Do you still call a restaurant server a waiter? What about a flight attendant — a stewardess? Is a nail technician a manicurist? And are your agency’s fleet technicians called mechanics?

Although many fleets have technicians working on the shop floor, many others call these same employees mechanics. Is there a difference? While you may think it doesn’t matter what technicians are called if they get the same pay, moving toward the technician title adds professionalism to the industry and better reflects what modern technicians actually do.

Paul Condran, fleet services manager for the City of Culver City, Calif., believes the mechanic title is outdated for the duties of fleet technicians.

“I was always of the opinion that the term mechanic really didn’t denote what my staff was actually responsible for,” he said. “We use so many advanced technologies, like vehicle technology and computer technology, well beyond alternative fuels. The electronic systems on transit vehicles, on refuse trucks, and on other fleet units continue to change.”

Three years ago, he changed staff titles, moving from mechanic, assistant mechanic, and equipment service worker to sr. fleet services technician, fleet services technician, and fleet services assistant.

It’s a way to distinguish from facilities that may only do preventive maintenance and also to show that these employees don’t just perform fluid changes, but are resonsible for vehicles from acquisition to remarketing.

About 10 years ago, he also had the division name changed from the City Garage to Equipment Maintenance and Fleet Services Division.

“We’re not some place you park your car in, first of all,” he explained. And garage “conjured up some old, dingy facility that wasn’t really a modern, well-maintained, clean facility.”

While it’s rare, I do see some fleets called garages, and I always make a note of it because the term seems outdated.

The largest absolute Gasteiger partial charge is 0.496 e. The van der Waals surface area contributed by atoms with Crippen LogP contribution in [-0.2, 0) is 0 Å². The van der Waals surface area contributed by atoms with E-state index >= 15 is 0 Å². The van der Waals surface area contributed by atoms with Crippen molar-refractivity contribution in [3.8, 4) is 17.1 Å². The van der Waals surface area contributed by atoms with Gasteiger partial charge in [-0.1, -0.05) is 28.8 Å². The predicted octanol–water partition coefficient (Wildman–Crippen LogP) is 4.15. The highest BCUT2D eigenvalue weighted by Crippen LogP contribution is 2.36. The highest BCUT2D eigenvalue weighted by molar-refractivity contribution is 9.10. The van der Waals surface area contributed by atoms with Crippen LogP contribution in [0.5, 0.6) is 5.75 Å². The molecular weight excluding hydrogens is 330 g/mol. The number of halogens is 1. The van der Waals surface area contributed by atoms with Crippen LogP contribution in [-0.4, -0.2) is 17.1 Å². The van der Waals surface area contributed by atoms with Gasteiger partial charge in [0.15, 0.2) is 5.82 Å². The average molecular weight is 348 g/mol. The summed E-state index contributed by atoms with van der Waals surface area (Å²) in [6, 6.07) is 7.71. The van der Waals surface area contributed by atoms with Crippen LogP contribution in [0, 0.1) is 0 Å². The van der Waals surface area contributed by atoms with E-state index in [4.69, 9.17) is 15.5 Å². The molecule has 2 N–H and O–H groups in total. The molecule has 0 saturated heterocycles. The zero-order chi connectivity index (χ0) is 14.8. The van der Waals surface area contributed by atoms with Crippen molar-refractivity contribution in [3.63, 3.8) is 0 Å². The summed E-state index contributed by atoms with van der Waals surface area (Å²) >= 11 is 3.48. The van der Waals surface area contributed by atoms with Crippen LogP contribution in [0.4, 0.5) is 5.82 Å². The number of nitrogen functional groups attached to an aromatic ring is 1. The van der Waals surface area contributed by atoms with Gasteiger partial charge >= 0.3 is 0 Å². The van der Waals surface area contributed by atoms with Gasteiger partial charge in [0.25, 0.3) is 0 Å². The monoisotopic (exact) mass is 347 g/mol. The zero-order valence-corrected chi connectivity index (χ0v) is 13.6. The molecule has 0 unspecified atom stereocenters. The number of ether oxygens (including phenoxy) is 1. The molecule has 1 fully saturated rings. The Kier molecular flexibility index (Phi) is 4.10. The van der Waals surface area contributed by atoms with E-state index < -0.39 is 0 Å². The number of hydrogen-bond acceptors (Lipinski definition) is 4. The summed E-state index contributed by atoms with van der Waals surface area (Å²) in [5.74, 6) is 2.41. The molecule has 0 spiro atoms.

I understand that every fleet or garage has its own way of labeling things. I had my brakes replaced at a facility that seemed to use both terms, mechanic and technician, depending on skill set.

Maybe your “mechanics” don’t care all that much. What’s the big deal anyway, right?

But think about how those outside the industry view these titles. Does your fleet website talk about technicians or mechanics? Does your HR department recruit technicians or mechanics? Does a city council document list a recommendation from fleet or from the garage? Could one term suggest more professionalism than the other?

By pushing forward a name that leaves a more professional impression of the organization, and perhaps more accurately reflects the evolved job responsibilities of your technicians, you’re helping move the industry forward.

Between that and fleet managers advocating for higher pay for public sector technicians, in the form of job reclassification, certification incentives, and perhaps additional pay for specific skill sets, the public fleet industry can become a place where people aspire to work.

I’ll admit I still sometimes refer to the server as a waiter. But the more I hear the new terms, the more likely I’ll repeat them.

“What’s in a name?” Shakespeare asked. That may work for roses, but if you’re trying to make some changes to the fleet industry, a name can mean a lot.

What are your thoughts? Did you push for switching from “mechanic” to “technician,” and what motivated you to do so?

Author

Thi Dao
Thi Dao

Thi Dao

Thi is the executive editor of Government Fleet magazine. She is interested in maintenance management and alternative fuels.

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Thi is the executive editor of Government Fleet magazine. She is interested in maintenance management and alternative fuels.

View Bio
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